- November 28th, 2011
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Rule 37. Try one new drink each week.
The Rule 37 series of posts chronicle my attempts to accomplish this feat every week.
For the recipes of R37s past, click the Htf do I make these drinks? tab.
Rule 37 Bonus Round: Champagne!
Well, sparkling wine.
The Lady Friend had acquired a quite economically priced bottle of Australian De Bortoli Sparkling Brut (Family Selection) from Bin Ends, on our last visit. Perfect for mixing cocktails. So we did, for a Very Special Wednesday Cocktail Night.
– 1 1/2 oz Campari
– Prosecco (I used the sparkling we had on hand. Didn’t have any Prosecco)
Um. It’s pretty simple. Dump the Campari into a rocks/old fashioned glass over ice and top with the sparkling. I used a flamed orange peel rather than the suggested orange slice.
I got the recipe from one of the blogs I follow, the Savoy Stomp, which used to be called the Underhill Lounge. The author took a trip to Italy, the land of Campari, and did a few posts about it. This one happened to catch my eye. You can watch a video of him making it (along with an Americano) on his site here: What I Learned in Italy (Part 3).
As for the taste… Wowsers! It’s like they’re fighting in my mouth. The bitter Campari and the sweet wine are rastlin, and there’s no telling who is going to win. Certainly an interesting drink, and one worth trying. If you’re not a Campari fan, the sparkling helps take the edge off, though if you ARE a fan, there’s still plenty of flavor.
The Lady Friend arrived at SFHQ about 45 mins earlier than expected, so instead of finding me washing the dishes, she walked in to me sitting on the couch snacking on some BBQ chips. While I then attended to sorting out the kitchen, she started off with a Saranac Chocolate Lager and wanted to try one of those Manhattan things I’m always drinking. She’s not really used to the boozy cocktails, so I started her off with a lighter whiskey, Redbreast, instead of my preferred rye. Redbreast is a pot-distilled Irish whiskey (one of the only pot-distilled ones left) and the bottle was a gift from the Irish Lad and Wifey last year after I completed my black belt test. It’s quite good… much better than many standard Irish offerings, and I really don’t use it enough. The Lady Friend is getting interested in the difference between bitters, and the Manhattan is a good showcase. She got Angostura with this one. Finishing that, she moved on to her Rule 37 cocktail, the Long Hello.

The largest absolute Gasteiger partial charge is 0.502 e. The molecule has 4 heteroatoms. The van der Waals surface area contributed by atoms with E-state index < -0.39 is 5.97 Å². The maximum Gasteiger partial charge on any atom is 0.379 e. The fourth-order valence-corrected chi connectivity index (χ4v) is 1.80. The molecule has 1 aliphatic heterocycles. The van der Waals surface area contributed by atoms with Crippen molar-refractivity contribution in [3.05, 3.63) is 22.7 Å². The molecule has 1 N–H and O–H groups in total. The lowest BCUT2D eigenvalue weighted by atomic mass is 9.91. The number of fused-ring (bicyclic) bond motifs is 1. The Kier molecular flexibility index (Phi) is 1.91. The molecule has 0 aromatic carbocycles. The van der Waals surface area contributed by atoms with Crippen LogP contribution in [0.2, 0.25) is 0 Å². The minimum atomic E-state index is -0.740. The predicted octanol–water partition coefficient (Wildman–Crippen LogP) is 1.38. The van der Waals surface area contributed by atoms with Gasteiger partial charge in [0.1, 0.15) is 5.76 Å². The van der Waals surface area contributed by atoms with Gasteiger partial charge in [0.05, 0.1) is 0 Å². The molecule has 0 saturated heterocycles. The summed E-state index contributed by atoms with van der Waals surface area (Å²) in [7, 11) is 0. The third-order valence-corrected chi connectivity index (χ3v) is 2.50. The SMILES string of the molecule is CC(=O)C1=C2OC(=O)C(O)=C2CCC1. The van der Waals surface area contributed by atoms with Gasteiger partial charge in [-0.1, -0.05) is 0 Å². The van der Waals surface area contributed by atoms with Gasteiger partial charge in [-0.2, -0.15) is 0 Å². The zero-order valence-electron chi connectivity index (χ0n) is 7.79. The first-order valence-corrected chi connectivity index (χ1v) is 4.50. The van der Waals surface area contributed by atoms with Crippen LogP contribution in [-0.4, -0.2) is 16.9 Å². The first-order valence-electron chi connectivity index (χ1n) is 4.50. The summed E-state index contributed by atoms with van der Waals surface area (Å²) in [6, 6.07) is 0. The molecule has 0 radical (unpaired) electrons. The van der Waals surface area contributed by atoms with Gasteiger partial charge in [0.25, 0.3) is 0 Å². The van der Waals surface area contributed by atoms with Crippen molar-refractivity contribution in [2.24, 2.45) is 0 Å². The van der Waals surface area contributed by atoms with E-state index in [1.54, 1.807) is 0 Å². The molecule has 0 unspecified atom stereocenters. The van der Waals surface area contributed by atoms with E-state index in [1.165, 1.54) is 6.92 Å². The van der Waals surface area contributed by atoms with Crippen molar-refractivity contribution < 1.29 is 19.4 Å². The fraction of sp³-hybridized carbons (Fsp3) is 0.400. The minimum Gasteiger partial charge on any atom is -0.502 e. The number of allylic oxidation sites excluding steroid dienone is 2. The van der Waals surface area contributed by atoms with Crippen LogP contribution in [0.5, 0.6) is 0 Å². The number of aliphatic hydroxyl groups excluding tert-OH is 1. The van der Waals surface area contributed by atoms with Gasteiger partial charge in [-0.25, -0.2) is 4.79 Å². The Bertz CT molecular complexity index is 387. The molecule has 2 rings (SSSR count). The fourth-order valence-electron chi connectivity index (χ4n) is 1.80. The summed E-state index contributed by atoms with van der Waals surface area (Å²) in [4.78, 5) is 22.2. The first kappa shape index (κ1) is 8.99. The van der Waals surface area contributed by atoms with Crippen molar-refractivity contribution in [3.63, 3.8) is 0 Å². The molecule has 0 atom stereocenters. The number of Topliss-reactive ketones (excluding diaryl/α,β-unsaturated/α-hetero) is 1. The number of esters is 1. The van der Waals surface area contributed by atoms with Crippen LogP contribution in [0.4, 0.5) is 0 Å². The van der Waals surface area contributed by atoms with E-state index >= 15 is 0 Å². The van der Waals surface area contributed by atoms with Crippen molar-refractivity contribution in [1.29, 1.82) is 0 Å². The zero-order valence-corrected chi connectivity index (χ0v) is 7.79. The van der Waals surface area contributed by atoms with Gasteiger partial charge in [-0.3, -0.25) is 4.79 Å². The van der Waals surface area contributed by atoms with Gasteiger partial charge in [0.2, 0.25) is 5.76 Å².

The Long Hello
– 3/4oz apple brandy (Laird’s Applejack)
– 3/4oz St Germain
– 1 dash Fee Bros Whiskey Barrel Aged bitters
– Champagne to top
– Grated nutmeg garnish
Shake the brandy, St. Germain, and bitters, and strain into a cocktail glass. Top with champagne. Dust grated nutmeg over the top as garnish.
Apparently, she liked it, claiming it was “by far the most fall drink we’ve had, and besides the Bourbon Bramble, it’s my favorite this fall.” Ok then. Simple enough. I did manage to find whole nutmeg (turns out it IS in the spice aisle) and I think that helped the flavor quite a bit.
Onto my next drink.
– 1oz gin (Bombay)
– Dash of Pernod
– 1/2oz fresh lime juice
– 4oz (top) champagne
– Lime Twist garnish
Shake the first three ingredients and strain into a cocktail flute. Top with champagne. Garnish with a lime twist.
I found it was a bit more liquid than expected, so I used a collins glass. The Lady Friend found this recipe somewhere, and it came with this bit of info: “At first glance, this cocktail may seem elegant and refined, but within the bubbly is a monsoon of flavors and a potency that suggests you hang on to that palm tree before you have another.” Strap yourselves in, we’re in for some chop.
Taste: Whoa. Strange. Definitely a tart lime taste, and a whole buncha licorice. I think I added more than a “dash” of Pernod. It was more like a splash. Sparkling adds a bubbly bite to the whole deal. Really interesting.
The French Revolution
From Gary Regan’s “The Bartender’s Bible”
– 2oz brandy
– 1/2oz framboise (Flag Hill raspberry liqueur)
– Top w Champagne
This one was for the Lady Friend. I believe this one was simply built in the glass. She made it, so I didn’t see what happened. Dump in the brandy and framboise, top with champagne and give it a stir. [UPDATE: The book says to stir the brandy and framboise in a mixing glass with ice, then strain into a champagne flute and add the wine.] The Francophile in her couldn’t resist the name, or an excuse to use her raspberry liqueur. I think we were watching some episodes of It’s Always Sunny in Philadelphia by this point, so I didn’t hear how the drink tasted.
There you go. Four new recipes to try with a bottle of sparkling. Have at it.